As FYZoo family, we are proud to support conservation projects for the endangered Indian Rhinos in nature. The Indian rhinos, Samir and Komala, who are under protection in our park, will be able to help their species in nature with the support of our visitors.
As a result of the cooperation initiated in the first days of 2019, we officially started to support the conservation efforts against the Indian rhinos that have been carried out by the CWRC: Center for Wildlife Rehabilitation and Conservation under the WTI: Wildlife Trust of India umbrella. Within the scope of the cooperation, we will provide field support with our veterinarians besides the financial contribution that will continue to increase every year.
Centre for Wildlife Rehabilitation and Conservation
Kaziranga National Park, which is located in Assam state of India and listed in UNESCO World Heritage Site, hosts two-thirds of the Indian Rhino population available in the nature. The park, which is exposed to floods through monsoon rains, also hosts many different species such as Bengal Tiger, Asian Elephant and Indian Bison. However, the progeny who lose their families during floods being experienced every year are in need of external interventions. The CWRC, which is established for this purpose, is the only facility in India that conducts studies for orphaned or injured animals. The animals rescued by CWRC are returned to the closest possible location to their rescued area after completion of their treatment. However, in some cases, there are also living spaces for animals that need long-term care. The center, which has been dealing with about 4,500 cases since its establishment in 2002, released 60% of the cases back to nature.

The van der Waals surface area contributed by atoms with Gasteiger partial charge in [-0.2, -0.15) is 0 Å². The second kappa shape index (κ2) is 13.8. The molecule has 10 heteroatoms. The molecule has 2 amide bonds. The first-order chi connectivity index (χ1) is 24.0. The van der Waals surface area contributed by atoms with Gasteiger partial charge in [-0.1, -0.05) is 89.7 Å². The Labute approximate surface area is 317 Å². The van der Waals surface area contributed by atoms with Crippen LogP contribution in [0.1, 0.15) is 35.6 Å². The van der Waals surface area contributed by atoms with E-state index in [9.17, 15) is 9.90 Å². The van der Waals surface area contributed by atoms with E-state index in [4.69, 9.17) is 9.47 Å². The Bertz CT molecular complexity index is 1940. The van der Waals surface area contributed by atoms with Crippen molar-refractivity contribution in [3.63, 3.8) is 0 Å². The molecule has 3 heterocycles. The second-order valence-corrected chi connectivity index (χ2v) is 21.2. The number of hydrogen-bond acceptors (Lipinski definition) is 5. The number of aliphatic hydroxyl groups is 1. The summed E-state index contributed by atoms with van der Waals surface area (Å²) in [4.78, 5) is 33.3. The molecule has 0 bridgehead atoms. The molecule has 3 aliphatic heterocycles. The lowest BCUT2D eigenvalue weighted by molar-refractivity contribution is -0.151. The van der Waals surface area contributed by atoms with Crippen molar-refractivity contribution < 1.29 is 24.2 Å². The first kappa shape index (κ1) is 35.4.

Click here for detailed information about CWRC Conservation Centre.
Why Rhino Species Are Under Threat?
A century ago, 500,000 used to live in Africa and Asia. Unfortunately, there are only 5 species of rhino surviving today and all of these species were included in Vulnerable category by IUCN (International Union for Conservation of Nature). The rhinoceros, who are victims of poaching for their horns, are also confronted with the problem of habitat loss. Rhinoceros horns in Asia are used in traditional medicine and in making objects that symbolize wealth. As a result of the gradual decrease in the rhinoceros population in Asian countries, the value of the horns obtained by illegal hunting and thus the hunting activities are increasing day by day. Even though there are very few rhinos outside of the natural parks and reserves today, even rhinos in protected areas face a serious threat of poaching. Because, as the value of their horns increases, the hunting methods continue to evolve.